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Re: [SWISH-E:181] Re: More

From: Paul J. Lucas <pjl(at)>
Date: Fri Mar 06 1998 - 17:33:28 GMT
On Thu, 5 Mar 1998 wrote:

> Suppose we select an arbitrary page as our root -- call it "Home". 
> Home has links to A, B, C and D, so we record those links and then
> follow them in sequence.  We find that A has links to i, ii, iii and
> iv, that B has links to v, vi, vii and viii, etc.  Page i then has
> links to a, b, c and ii links to d, e, f and g, etc.  But some of
> those links (assume iv) may be off-site.

	It's easy to check the domain of the URL to see if it's on the
	same site.  There are other problems in that links can be
	circular and aliased, e.g., "" is the same as
	"" (usually) so you'd have to perform
	some sort of fuzzy URL matching in order to eliminate

> In the context of indexing, "visiting" a node (page) would correspond
> to indexing the contents of that page.  Certainly noone with any sense
> whatever would insist that all links from a page must be followed
> before the words of the page can be added to the index.  In all
> probability, the entire page will be read and indexed before any of
> the links are followed.  Any sensible indexing program will index the
> contents of Home and then follow links to A, B, C and D rather than
> waiting to index Home until after all of A, B, C and D (and everything
> they link to) are indexed.  I therefore take issue with your
> characterization of depth-first as never completing a page because of
> following links first.

	You can do as you please; however, it's very easy to imagine
	that an implementation will follow a link upon encountering it.
	It is the "easy" solution since you don't have to queue it.

> Suppose Altavista (or swish++) is currently indexing at level 'n' of
> its search.  Level 'n' consists of nodes 3,123,456-3,654,321 and while
> indexing node 3,245,678 it finds a link to your page at
> It records that url as node 6,743,822, but, of course, it does not yet
> actually index it, since it is part of level 'n+1' rather than level
> 'n'.

	Then it's not depth-first.  I'll answer questions on SWISH++,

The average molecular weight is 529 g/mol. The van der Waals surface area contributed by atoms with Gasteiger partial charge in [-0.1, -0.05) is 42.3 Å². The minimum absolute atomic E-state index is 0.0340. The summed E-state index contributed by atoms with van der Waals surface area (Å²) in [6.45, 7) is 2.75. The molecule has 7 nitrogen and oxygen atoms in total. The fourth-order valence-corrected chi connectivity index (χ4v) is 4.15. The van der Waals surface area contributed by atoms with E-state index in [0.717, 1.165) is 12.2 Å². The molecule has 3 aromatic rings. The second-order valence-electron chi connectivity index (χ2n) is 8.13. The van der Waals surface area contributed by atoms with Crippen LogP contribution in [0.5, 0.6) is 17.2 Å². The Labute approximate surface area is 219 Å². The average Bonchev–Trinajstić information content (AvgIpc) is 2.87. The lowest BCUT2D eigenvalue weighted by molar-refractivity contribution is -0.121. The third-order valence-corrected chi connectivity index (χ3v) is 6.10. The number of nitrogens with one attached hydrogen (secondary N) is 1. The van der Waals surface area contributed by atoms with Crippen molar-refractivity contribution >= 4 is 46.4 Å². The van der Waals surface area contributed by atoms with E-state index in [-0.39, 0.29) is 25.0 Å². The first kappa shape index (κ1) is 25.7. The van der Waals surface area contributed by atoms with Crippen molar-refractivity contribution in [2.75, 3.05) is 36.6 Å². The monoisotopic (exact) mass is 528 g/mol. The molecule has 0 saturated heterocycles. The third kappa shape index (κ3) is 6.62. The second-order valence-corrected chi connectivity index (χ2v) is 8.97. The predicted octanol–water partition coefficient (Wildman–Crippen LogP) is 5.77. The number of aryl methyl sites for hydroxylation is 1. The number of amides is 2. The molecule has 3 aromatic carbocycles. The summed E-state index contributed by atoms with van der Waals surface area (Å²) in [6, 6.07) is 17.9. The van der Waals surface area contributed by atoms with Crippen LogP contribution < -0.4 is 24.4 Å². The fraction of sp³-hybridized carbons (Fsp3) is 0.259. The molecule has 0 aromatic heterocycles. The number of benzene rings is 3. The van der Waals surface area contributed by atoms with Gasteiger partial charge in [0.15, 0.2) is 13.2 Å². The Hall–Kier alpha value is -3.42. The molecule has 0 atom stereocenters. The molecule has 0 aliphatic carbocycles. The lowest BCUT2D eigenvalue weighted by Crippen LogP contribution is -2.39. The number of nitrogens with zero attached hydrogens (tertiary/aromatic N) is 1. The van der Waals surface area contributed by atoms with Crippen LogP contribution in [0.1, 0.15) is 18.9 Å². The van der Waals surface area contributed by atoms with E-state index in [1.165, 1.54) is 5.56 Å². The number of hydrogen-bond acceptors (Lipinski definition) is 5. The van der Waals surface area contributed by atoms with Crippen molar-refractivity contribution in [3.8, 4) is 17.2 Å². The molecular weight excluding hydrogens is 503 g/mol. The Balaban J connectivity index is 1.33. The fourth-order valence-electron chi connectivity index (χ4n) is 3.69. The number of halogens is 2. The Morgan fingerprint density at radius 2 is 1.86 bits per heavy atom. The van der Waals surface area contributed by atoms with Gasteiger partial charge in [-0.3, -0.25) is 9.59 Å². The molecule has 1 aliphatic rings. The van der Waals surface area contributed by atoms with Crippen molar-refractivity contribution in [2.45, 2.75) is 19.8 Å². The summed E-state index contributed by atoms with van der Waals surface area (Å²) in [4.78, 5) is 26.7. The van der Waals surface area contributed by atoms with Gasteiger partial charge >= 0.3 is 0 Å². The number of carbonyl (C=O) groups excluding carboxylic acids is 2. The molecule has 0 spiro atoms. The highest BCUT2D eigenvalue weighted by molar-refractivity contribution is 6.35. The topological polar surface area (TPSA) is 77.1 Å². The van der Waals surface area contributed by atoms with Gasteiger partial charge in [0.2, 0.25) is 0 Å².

but I don't see it as my (or anyone's task) to be a substitute
	for an algorithms course or textbook.

> Does my explanation above provide any insight regarding why I (still) have
> trouble understanding why you regard breadth-first as more suitable?

	Not really.

> I also fail to see the relevance of an algorithms text here.  You say below
> that efficiency is not the reason.  Most algorithms texts of my acquaintence
> concern themselves primarily with efficiency.

	To me it seems like you don't understand the basic algorithm.

> My question had to do with *why* you felt that breadth-first was better.

	And I stated so in as clear English as I can.  I can say it
	again if you like.

> Just as there is a simple explanation for *why* any of several
> different sorting algorithms beat the conceptually simpler bubble sort
> (and each other depending on circumstances), I was assuming that there
> was a corresponding explanation for why swish++ is faster than
> swish-e.

	There is: read the README.

> Usually, when you get an order-of-magnitude improvement, it is because of a
> better, faster algorithm, not just from a better implementation of the same
> algorithm.

	Absolutely wrong.  Please, please, consult an algorithms text.
	An order of magnitude improvment (or even thousands of orders of
	magnitude improvement) has *NOTHING* to do with algorithms
	because such are *CONSTANT* *FACTORS* in the polynomial of the
	running time.  The order of 10n is O(n).

	There are several factors that contribute to the speed
	improvement of SWISH++ (and being breadth-first vs. depth-first
	has *NOTHING* to do with it nor did I ever say it did).  SWISH++
	essentially uses exactly the same algorithm for indexing words;
	however, it does use a better data structure for storing the
	word index.

	I could be wrong, but it appears that SWISH-E uses an
	unbalanced binary tree.  The worst case running time for
	inserts and lookups is O(n) because the degenerate case for
	such a tree is a linked list.  SWISH++ uses a balanced binary
	tree.  The GNU STL implementation of the map class uses a
	red-black tree (but an AVL tree would do nicely as well).
	There, the worst case running time for inserts and lookups is

	So while *I* personally am not using a different algorithm
	overall, the implementation of the data structure I'm using "off
	the shelf" is far superior.

	Also, my "order of magnitude" claim is based on a few test
	cases.  I encourage others to compare SWISH-E and SWISH++ and
	share their results.

> I incorrectly assumed that the algorithm mentioned in your message to the
> mailing list was the algorithm that was responsible for the improvement.

	It's only partly responsible, but for large data sets, may turn
	out to be the dominant reason even though I never stated so.

	- Paul J. Lucas
	  NASA Ames Research Center		Caelum Research Corporation
	  Moffett Field, California		San Jose, California
	  <pjl AT ptolemy DOT arc DOT nasa DOT gov>
Received on Fri Mar 6 09:42:00 1998